Sabotaging Your Sex Life?

Your de

rmatologist may have more to do with your sex life than you think…

You see, these medical “experts” continue to give you bad advice about a key hormone that has a huge effect on your libido.

That hormone is vitamin D3. And when you follow your doctor’s advice to avoid the sun, you experience a vitamin D deficiency that can cause your sex drive to tank.

I’ve been warning my patients – and my readers – about this since I wrote my book Your Best Health Under The Sun nearly 15 years ago.

And there’s new research that adds one more layer of proof to what I’ve been saying all along.

A new meta-analysis following more than 4,000 patients found a direct link between vitamin D3 deficiency and severe erectile dysfunction.1

Low D3 Causes ED

Most doctors don’t know about the crucial connection between testosterone and vitamin D3. But scientific research confirms that vitamin D3 directly boosts testosterone levels.

In one study of otherwise healthy middle-aged men, researchers determined spending more time in the sun helped their testosterone levels soar. And so did their sexual desire.2

But, boosting vitamin D3 helps your sex drive in another way.

You see, vitamin D3 plays a key role in healthy circulation and blood flow. It does this by activating nitric oxide (NO) inside your cells. I call NO nature’s “hydraulic pump” because it gets everything going.

You can’t become aroused without NO. That’s because nitric oxide expands your blood vessels. This increases blood flow throughout your body. It also relaxes the smooth muscle tissue in the genitals, allowing them to become filled with blood.

A study published in the Archives of Sexual Behavior found nitric oxide precursors — which vitamin D3 is one of — significantly increased sexual arousal in study volunteers.3

So, more vitamin D3 means more NO, which means more and better sex.

But, too little of this hormone does more than harm your love life. Vitamin D3 deficiency is a growing epidemic. And a lack of this life-saving hormone is directly linked to a variety of diseases, including:

  • Higher risk of heart disease and stroke4,5
  • Greater likelihood of developing diabetes6
  • 63% increased chance of developing dementia7
  • 31% increased risk of osteoporosis and bone fractures8
  • 84% higher risk of arthritis9
  • Higher risk of 17 kinds of cancer,10 including colon and prostate cancers

10 Minutes Is All It Takes To Boost Your Libido

Going outside in the midday sun for 10 minutes provides you with 10,000 IU of vitamin D. Here are a few more tips to increase your daily dose of D…

  1. Start out slowly. If you haven’t basked in the sun for a while, ease into it. And if you’re fair-skinned, limit yourself to 10 to 20 minutes a day. If you have a darker complexion, then you can push it to about an hour.
  2. Timing is everything. Get out in the sun when your shadow is shorter than you are. Typically that’s between 10 a.m. and 2 p.m. That’s when the sun is highest and the rays are strongest so you can get good exposure over a short time.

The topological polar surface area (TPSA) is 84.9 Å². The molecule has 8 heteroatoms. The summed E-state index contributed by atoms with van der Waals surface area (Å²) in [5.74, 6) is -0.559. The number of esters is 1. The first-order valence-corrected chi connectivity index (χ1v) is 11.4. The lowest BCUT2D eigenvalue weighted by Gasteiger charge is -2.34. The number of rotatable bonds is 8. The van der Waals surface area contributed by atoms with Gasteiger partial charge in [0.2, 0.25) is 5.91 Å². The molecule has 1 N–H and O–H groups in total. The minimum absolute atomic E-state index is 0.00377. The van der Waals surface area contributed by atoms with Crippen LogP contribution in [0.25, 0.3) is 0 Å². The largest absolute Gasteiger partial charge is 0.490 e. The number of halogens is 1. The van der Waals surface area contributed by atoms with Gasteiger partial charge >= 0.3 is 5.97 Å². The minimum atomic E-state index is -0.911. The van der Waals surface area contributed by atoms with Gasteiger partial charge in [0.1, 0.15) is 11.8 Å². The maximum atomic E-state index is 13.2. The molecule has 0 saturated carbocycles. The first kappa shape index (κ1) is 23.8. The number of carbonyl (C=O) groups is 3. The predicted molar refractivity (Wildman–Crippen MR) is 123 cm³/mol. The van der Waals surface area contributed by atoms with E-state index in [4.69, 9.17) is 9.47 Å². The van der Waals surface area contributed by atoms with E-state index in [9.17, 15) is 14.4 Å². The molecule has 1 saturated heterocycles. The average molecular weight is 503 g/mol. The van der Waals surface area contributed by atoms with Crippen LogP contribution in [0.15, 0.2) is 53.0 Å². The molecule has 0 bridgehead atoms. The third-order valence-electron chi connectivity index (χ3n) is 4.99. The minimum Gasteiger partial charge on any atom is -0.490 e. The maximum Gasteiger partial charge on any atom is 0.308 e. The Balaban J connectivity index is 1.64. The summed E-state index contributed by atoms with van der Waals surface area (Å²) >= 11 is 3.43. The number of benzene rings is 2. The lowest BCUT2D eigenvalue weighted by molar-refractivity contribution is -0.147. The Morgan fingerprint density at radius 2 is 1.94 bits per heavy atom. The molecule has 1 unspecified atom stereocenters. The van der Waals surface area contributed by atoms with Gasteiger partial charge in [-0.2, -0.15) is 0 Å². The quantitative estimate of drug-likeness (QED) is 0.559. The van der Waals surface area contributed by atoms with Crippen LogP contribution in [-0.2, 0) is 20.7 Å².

3. Expose ALL your body parts. For testosterone issues, I recommend sunbathing nude. You see, there’s a bigger testosterone boost when sunlight strikes your genitals. One study found that when sunlight hits your chest and back, testosterone levels rise by 120%. But when the genitals are exposed, levels spike by 200%.11
    A word of caution, though. The skin surrounding your genitals may be extra sensitive to sunlight since it gets so little exposure. So don’t overdo it. It’s the last place you want a sunburn.

To Your Good Health,

Al Sears, MD

Al Sears, MD, CNS


1. Crafa A, et al. “Is there an association between vitamin d deficiency and erectile dysfunction? a systematic review and meta-analysis.” Nutrients. 2020 May; 12(5): 1411.

2. Where E, et al. “Association of vitamin D status with serum androgen levels in men.” Clin Endocrinol (Oxf). 2010 Aug;73(2):243-8.
3. Meston CM and Worcel M. “The effects of … sexual arousal disorder.” Arch Sex Behav. 2002;31(4):323-332
4.. Norouzi H, et al. “Association of vitamin D deficiency and premature coronary artery disease.” Caspian J Intern Med. 2019;10(1):80-85.
5. Kheiri B, et al. “Vitamin D deficiency and risk of cardiovascular diseases: a narrative review.” Clin Hypertens. 2018;24:9.
6. Berridege M. “Vitamin D deficiency and diabetes.” Biochem J. 2017;474(8):1321- 1332
7. Shen L and Ji HF. “Vitamin D deficiency is associated with increased risk of Alzheimer’s disease and dementia” Nutr J. 2015;14:76.

8. Busse B, et al. “Vitamin D deficiency induces early signs of aging in human bone, increasing the risk of fracture.” Sci Transl Med. 2013;5(193):193ra88.
9. Meena, N. “Assessment of vitamin D in rheumatoid arthritis and its correlation with disease activity.” J Nat Sci Biol Med. 2018;9(1):54-58.
10. Lappe JM, et al. “Vitamin D and calcium supplementation reduces cancer risk.” Am J Clin Nutr. 2007;85(6):1586-1591
11. Moritz A. “Heal Yourself With Sunlight. Times Secrets of Health and Rejuvenation.” Ene-rchi Wellness Press. 2007. Page 38.